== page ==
nsnbc : Russia decided to deploy forces to participate in deconflicting recent clashes between the U.S.-backed Syrian Kurdish YPG and Syrian Democratic Forces on one hand and Turkey and the Turkey-backed Free Syrian Army (FSA) and allied insurgents on the other. The decision comes after U.S. forces who are supporting the YPG and SDF while creating a buffer between Turkey and the FSA and the YPG / SDF, last month, came under fire from Turkey-backed insurgents.
The Russian deployment suggests that Russia and the USA have reached a consensus about the need to deescalate Turkey’s attempts to prevent Syrian Kurds from establishing a territory under predominantly Kurdish control along the Syria – Turkey border. Turkey considers the Syrian – Kurdish People’s Protection Units (YPG) and by extension the Syrian Democratic Forces (SDF) as terrorist organization on par and allied with Turkey’s outlawed Kurdistan Worker’s Party (PKK). Col. Gen. Sergei Surovikin, commander of Russian forces in Syria, said in a press briefing on Wednesday:
“In order to prevent provocations and possible conflicts between the FSA units in the north of Syria and the Kurdish militia, the deconfliction zone in the Tell Rifaat area was established under the auspices of the Russian centre for reconciliation.”
Russia deployed military police to the area to enforce this new buffer zone between the two sides. This effectively solidifies the YPG’s hold over Tell Rifaat, at least for now. The city is situated in the so-called al-Shahba region, the areas the YPG have captured outside of their territories between Kobani and Afrin Canton. The region includes both Tell Rifaat, just east of Afrin, and Manbij, on the west bank of the Euphrates River. Last month U.S. troops who support the YPG / SDF in the region came under fire from Turkey-backed insurgents.
In February 2016, as a Russian-backed Syrian regime offensive began to encircle the city of Aleppo, Afrin-based YPG forces advanced eastward against the Islamist Levant Front group, seizing both Tell Rifaat and the regime’s Menagh airfield. Turkey opposed this move and targeted the YPG with cross-border artillery strikes, effectively stopping them from seizing Azaz. Ankara has failed to force them back from Menagh and Tell Rifaat.
Russia’s move to deconflict the standoff between the Afrin YPG and Turkey/FSA, combined with U.S. support of the YPG and SDF, ultimately leaves the YPG in de-facto control over Tell Rifaat. This isn’t dissimilar to what happened in Manbij last March. The YPG-backed Syrian Democratic Forces (SDF) Arab-Kurdish coalition captured the city in August 2016. Before the end of that month Turkey launched its Euphrates Shield operation, removing ISIS from the territories between Kobani and Afrin and retaining forces there to this day. Turkey’s aim was to stop the YPG, who are the armed wing of Turkey’s Syrian Kurdish rival the Democratic Union Party (PYD), linking up these two cantons as they had previously done with Jazira and Kobani in the summer of 2015.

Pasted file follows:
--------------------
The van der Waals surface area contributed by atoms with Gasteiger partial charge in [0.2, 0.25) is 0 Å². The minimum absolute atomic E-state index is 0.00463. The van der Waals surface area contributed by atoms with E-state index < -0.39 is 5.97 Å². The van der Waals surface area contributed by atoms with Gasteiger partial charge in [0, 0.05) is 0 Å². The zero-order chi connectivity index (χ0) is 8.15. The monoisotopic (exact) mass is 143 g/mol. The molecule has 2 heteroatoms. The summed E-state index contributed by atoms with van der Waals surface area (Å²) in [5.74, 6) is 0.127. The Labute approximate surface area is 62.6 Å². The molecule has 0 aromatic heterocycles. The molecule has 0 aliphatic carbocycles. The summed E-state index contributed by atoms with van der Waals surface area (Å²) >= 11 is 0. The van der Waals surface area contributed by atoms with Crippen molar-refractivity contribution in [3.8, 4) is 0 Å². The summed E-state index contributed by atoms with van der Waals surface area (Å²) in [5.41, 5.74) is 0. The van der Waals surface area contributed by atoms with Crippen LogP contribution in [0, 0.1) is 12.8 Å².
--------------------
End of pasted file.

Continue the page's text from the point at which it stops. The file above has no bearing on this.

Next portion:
As the Turkish-FSA operation ousted ISIS from the city of Al-Bab, Turkish President Recep Tayyip Erdogan constantly reiterated that an assault on Manbij would soon follow. Last March, following the capture of Al-Bab, Turkey’s FSA proxies began clashing with the SDF/YPG in Manbij. The Americans immediately rushed in Army Rangers in armored vehicles to establish a buffer zone between the two sides. This move effectively prevented a Turkish takeover of Manbij and left the SDF’s Manbij Military Council in control of the city.
This is essentially the same thing that has just happened in Tell Rifaat. After failing to mount a substantial operation against Manbij, Turkey shifted its focus to Afrin over the summer. Afrin is the most isolated and vulnerable Syrian Kurdish territory. Since June they’ve threatened to destroy the YPG in the tiny enclave and have bombarded it with artillery fire and launched multiple incursions and air raids. Clashes between the FSA and YPG around Afrin have been a regular occurrence over the summer, but without afflicting any major defeats on the Kurdish force. Now, with the Russians stepping in, any direct, or proxy, attack against the YPG will prove much more difficult for the Turks to execute and threaten Russian – Turkish cooperation within the Geneva and Astana frameworks.
F/AK – nsnbc 11.09.2017